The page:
Alignment: The Key To Your Middle Management Development Plan
Today we explore the cornerstone of any truly effective middle management development plan: Alignment.
Previously, we have discussed at length the importance of fostering an environment of openness and trust, in order to support your people in getting aligned. With an open and trusting environment in place, it is then time to move on to an inclusive conversation that increases alignment among everyone on the team. Alignment not only on goals and priorities, but also with regard to what kind of culture everyone desires.
Alignment can be defined as 100% willingness and commitment among all team members to pursue a shared vision.
Coming to Alignment unfolds in three parts:
Engaging everyone on the team by bringing them to the table and getting their input on company direction.
Articulating a shared vision through the use of tools for collaboration and effective communication.
Sustaining the use of these tools in order to maintain Alignment as the group begins executing on the shared vision.
Alignment On Internal Priorities Before External Priorities
Many organizations have a vision statement of some kind. These tend to refer to service goals and market performance. While these are incredibly valuable, we would propose that before creating any vision statement that proclaims an organization’s intentions for the outside world, that it first establish a vision for a desired culture inside the organization.
In order to achieve buy-in and alignment around this vision, we suggest the organization develop an inclusive process involving all of its people, or at least an adequate representation.
Before You Roll Your Eyes…
…declaring that you have too many things to get done before considering a topic like this, consider these questions:
What if all your people were thrilled to come into work each day, driven by a sense of purpose and esprit de corps?
What if different divisions of the company proactively collaborated and communicated with each other?
How would your organization’s performance in the marketplace improve if it attracted the best talent in the industry?
What exactly does Organizational Alignment look like, and how do we create an effective middle management development plan that helps our Organization get into Alignment?
Let’s first explore what it is not.
Not In Alignment
An organization that is not in alignment can be modeled by the diagram to the left.
Overall, the company has a direction it desires to move in, represented by the large black arrow that encapsulates all the little white arrows. This overarching direction is usually clear-cut: increased profits, marketplace dominance, competitiveness, retention, innovation and the like.
The small white arrows inside of the black arrow represent different departments. Or, if the company is small, they can represent individual employees. In the diagram, the white arrows are all pointing in different directions. Each arrow has its own priority, or agenda.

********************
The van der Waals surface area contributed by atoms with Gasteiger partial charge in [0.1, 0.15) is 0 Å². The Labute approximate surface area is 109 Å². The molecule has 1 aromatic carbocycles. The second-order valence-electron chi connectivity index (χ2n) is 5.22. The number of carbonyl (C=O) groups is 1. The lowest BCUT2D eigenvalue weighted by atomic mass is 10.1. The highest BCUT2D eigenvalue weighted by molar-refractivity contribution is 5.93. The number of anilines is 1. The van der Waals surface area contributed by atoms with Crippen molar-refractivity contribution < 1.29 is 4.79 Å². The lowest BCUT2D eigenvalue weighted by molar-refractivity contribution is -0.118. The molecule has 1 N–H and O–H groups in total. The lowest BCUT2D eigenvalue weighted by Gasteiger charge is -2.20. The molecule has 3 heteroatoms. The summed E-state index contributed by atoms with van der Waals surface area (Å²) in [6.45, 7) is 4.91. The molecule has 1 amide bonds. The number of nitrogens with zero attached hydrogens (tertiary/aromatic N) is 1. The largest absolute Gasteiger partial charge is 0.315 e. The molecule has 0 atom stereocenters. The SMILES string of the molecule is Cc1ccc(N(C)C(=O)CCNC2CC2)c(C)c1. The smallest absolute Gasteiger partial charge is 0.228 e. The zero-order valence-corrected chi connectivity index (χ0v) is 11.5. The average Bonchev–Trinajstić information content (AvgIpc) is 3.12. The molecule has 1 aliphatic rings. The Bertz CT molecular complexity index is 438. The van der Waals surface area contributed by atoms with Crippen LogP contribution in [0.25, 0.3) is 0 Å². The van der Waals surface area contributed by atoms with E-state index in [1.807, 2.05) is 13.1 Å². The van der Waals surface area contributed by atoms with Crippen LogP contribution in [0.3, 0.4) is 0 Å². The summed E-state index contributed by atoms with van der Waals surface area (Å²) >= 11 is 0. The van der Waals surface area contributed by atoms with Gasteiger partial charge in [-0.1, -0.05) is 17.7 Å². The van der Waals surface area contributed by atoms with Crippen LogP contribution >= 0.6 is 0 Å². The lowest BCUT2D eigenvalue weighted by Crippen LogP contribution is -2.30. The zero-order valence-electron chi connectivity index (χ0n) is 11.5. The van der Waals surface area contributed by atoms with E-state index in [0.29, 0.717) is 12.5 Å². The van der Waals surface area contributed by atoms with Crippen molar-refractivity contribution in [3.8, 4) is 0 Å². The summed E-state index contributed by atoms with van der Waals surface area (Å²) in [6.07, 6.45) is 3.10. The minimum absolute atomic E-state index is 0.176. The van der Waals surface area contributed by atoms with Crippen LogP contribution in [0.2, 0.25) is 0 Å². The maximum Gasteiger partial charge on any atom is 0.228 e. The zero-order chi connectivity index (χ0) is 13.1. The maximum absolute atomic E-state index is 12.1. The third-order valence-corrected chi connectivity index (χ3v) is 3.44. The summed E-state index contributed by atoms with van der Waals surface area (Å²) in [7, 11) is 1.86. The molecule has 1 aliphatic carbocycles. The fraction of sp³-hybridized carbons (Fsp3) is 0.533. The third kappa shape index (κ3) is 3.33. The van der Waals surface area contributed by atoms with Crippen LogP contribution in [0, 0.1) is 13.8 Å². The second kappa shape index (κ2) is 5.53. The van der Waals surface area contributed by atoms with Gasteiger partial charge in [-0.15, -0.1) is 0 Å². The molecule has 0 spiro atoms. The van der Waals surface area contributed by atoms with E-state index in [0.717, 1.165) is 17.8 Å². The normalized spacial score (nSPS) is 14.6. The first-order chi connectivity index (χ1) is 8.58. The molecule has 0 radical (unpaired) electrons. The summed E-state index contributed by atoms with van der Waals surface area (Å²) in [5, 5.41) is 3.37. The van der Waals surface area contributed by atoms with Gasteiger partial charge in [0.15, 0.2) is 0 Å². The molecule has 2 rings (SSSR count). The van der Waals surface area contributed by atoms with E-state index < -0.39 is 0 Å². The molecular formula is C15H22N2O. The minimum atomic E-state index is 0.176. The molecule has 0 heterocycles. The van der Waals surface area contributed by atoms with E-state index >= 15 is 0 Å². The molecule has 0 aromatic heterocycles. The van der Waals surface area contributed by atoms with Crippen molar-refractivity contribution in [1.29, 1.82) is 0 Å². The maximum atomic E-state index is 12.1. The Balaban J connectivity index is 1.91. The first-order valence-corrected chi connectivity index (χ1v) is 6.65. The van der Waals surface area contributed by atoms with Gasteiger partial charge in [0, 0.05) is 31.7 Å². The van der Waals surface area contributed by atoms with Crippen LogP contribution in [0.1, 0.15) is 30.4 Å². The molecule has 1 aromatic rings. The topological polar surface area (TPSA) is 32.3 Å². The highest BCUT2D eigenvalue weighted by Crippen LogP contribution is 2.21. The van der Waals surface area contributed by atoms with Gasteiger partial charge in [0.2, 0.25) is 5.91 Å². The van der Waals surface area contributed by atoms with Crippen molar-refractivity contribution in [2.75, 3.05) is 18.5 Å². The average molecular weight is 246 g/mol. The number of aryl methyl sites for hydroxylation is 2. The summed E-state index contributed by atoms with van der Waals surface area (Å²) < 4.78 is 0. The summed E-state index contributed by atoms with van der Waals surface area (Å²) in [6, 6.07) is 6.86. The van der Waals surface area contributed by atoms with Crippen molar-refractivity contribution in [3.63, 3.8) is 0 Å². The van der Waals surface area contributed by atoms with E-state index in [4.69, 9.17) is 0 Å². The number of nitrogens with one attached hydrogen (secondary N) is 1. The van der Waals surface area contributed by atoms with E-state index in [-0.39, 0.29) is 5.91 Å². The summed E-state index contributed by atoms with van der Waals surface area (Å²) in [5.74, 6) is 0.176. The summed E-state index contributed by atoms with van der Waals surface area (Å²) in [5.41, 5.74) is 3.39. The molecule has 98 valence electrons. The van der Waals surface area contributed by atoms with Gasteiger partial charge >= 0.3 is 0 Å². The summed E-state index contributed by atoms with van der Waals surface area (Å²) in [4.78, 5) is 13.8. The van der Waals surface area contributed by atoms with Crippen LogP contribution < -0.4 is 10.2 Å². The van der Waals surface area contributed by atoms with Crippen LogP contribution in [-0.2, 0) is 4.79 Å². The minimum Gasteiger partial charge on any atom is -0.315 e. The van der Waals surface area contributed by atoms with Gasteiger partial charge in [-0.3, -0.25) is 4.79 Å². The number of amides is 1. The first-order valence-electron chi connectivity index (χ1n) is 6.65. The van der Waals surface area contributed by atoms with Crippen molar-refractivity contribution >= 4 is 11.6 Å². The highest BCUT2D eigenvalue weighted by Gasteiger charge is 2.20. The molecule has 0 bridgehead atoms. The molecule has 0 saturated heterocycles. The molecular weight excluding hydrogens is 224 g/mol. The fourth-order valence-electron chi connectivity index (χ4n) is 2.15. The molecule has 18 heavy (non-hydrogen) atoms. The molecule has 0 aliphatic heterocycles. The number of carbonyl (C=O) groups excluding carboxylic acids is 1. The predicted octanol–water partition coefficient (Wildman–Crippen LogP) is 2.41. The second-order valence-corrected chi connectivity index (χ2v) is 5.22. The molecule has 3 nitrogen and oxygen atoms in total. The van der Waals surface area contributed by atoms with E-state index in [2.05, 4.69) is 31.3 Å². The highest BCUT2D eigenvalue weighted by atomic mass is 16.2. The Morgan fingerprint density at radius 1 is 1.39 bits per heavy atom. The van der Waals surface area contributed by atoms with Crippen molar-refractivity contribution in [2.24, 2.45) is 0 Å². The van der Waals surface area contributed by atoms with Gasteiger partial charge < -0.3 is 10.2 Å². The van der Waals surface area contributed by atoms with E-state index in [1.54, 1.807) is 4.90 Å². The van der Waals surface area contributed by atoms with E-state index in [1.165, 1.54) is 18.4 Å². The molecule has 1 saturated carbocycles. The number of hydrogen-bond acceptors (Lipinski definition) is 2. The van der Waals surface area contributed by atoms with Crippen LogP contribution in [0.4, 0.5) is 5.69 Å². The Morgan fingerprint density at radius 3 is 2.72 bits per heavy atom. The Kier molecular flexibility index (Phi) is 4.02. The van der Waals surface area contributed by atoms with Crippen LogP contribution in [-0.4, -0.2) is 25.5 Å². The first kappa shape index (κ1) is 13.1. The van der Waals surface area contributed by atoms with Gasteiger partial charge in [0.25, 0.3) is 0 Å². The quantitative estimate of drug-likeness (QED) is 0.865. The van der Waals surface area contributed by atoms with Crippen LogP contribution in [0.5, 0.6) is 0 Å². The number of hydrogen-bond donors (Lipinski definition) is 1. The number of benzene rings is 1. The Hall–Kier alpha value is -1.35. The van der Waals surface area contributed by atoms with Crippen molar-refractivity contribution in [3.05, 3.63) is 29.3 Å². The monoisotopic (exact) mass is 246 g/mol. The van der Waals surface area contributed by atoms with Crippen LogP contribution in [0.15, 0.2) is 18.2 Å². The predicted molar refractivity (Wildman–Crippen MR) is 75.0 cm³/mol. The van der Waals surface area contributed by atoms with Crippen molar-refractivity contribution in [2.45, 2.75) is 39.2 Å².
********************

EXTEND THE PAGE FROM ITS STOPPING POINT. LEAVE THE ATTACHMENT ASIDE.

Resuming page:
In other words, while each individual entity is participating in the overall left-to-right trajectory of the company as a whole, the priority of each arrow is its own direction, which is at odds with the direction of others.
The diagram succinctly illustrates what it looks like when individual employees or entire departments place their own well-being or priorities over those of the overall organization.
The Cost Of Operating Not-In-Alignment
Each individual vector (person or department) moving in its own direction generates enormous friction. Time, energy and capital are lost – even morale if we evaluate the model from the perspective of HR.
Generally speaking, unaligned organizations are burning up energy through the friction caused by everyone operating and contributing according to their own priorities.
How often do you feel like you are expending more energy fighting battles within your own organization, rather than presenting a united front against your competition?
Agreement (aka Command & Control)
The most common intervention used to treat the condition of Not-In-Alignment, is to force all of the little arrows into one arrow, pointing in the direction leadership wants them to go.
This is not easy to do, but has been implemented successfully throughout history. From major corporations like Disney and Samsung to the armies of Frederick the Great of Prussia, if leadership can articulate the vision, implement it top-down through fastidious management and mandates, it is possible to score victories.
This is the paradigm of Agreement, more popularly known as “command and control.”
As this is the default leadership paradigm for most cultures and organizations, everyone is accustomed to this style. Most, if not all of us, know very well what it is like to be told what to do. Most people can also affirm that being told what to do is not their favorite thing in the world. Thus, while Agreement may get results, the employee experience of such leadership cultures is not good. Retaining employees can be an issue. After all… there is little to no real room for personal growth and learning.